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Council Tax

Volume 542: debated on Monday 12 March 2012

Under the last Government, council tax more than doubled. This Government are working with councils to freeze council tax for two years. A recent survey by the Chartered Institute of Public Finance and Accountancy indicates that council tax bills this April will go up by only 0.3%. I would have preferred that amount to be zero, but it is a real-terms reduction for hard-working families and pensioners.

I thank the Secretary of State for his answer. What does he make of City of York council’s decision to reject a £1.8 million grant from the Government, and instead to raise council tax needlessly instead by 2.9%, thus increasing financial pressures on York residents?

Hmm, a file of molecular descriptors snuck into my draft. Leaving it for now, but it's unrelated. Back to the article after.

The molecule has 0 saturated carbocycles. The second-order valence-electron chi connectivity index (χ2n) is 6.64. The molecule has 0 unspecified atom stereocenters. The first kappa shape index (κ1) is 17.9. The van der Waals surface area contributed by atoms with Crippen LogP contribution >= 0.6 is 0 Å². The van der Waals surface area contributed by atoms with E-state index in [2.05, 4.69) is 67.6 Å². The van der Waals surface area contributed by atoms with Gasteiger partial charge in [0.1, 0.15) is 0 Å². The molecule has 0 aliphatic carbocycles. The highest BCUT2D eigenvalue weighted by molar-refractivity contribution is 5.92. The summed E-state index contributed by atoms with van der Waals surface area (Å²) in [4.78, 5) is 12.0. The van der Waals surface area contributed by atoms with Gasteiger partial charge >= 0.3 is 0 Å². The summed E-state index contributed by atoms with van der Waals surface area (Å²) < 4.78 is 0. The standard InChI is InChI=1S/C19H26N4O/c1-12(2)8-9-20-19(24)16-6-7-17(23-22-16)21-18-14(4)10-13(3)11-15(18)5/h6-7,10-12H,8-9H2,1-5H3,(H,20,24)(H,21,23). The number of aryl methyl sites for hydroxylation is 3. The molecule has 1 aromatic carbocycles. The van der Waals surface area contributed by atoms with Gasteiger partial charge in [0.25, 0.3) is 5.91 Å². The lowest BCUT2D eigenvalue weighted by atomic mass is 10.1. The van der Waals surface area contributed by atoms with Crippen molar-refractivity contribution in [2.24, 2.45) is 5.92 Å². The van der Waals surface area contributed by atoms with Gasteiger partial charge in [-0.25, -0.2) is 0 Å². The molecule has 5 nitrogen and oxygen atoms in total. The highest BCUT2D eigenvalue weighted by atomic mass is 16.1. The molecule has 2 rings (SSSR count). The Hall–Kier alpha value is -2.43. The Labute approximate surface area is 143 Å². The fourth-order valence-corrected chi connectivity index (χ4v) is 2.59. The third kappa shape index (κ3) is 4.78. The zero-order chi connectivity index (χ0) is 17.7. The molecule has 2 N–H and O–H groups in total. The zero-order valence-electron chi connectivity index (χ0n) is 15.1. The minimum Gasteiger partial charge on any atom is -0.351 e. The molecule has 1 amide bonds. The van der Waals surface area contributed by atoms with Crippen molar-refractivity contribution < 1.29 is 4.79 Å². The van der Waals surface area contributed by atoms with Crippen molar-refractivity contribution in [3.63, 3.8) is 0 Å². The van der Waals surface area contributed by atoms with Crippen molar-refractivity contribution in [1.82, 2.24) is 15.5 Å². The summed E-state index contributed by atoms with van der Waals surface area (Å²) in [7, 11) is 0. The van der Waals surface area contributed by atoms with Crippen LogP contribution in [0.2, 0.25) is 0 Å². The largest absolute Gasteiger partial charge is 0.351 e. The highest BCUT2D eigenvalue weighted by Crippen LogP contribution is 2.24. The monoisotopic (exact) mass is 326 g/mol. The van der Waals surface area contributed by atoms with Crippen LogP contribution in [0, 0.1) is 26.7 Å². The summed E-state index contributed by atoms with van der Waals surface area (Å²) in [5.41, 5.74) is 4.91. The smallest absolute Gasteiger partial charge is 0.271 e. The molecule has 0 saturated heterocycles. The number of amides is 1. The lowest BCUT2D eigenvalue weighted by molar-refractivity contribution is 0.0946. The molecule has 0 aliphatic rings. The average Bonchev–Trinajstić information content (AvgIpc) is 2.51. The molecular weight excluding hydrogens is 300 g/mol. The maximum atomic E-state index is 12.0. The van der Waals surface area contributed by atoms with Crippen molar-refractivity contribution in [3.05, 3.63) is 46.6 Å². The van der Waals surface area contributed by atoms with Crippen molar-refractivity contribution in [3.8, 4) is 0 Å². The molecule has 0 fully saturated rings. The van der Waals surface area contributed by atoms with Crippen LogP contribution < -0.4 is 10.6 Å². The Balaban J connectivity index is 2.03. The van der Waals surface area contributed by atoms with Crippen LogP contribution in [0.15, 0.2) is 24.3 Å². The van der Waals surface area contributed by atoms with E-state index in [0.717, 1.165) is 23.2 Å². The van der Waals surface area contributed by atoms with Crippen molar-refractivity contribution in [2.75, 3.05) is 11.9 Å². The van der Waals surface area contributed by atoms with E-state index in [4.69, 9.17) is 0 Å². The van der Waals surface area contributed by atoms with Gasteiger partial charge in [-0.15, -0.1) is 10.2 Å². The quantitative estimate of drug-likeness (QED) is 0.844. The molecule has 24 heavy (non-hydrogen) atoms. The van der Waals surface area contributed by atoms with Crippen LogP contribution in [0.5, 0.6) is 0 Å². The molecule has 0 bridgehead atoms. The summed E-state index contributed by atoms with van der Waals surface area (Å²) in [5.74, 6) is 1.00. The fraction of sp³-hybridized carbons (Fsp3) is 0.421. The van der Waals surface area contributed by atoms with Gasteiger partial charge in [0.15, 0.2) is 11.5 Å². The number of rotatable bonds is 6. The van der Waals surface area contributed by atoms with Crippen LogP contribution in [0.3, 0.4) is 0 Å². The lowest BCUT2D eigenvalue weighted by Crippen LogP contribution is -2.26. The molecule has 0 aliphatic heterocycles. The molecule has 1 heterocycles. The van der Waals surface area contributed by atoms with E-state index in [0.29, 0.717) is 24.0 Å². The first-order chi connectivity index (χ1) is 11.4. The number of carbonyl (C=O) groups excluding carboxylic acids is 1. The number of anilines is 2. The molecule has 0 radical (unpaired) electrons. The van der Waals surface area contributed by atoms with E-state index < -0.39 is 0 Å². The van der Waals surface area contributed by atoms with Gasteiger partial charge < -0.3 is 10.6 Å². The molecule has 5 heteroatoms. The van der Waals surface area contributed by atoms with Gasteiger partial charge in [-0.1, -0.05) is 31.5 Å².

I would certainly be willing to take an away-day trip to York, if only to listen on the doorstep while a canvasser explains why getting an additional sum of £294,000 justifies rejecting a £1.8 million grant from the Government. This is clearly not in the interests of York; the council has not protected its council tax payers. I am afraid that, unlike the 300-odd authorities throughout the country that have taken the freeze, this council is going to find itself in a very difficult position.

What would the Secretary of State say to constituents of mine in Westminster such as the 90-year-old gentleman with glaucoma who is blind in one eye and unable to walk, and a gentleman I met last weekend with Parkinson’s disease, who have had their taxi cards removed by Westminster city council and correspondingly have to pay £40 for every single journey they make? As they point out, the amount for every single journey is twice the saving they make from the council tax freeze.

I do not know the precise circumstances of the hon. Lady’s constituents, but if she would care to write to me with the details, I would happily take up the matter with Westminster council.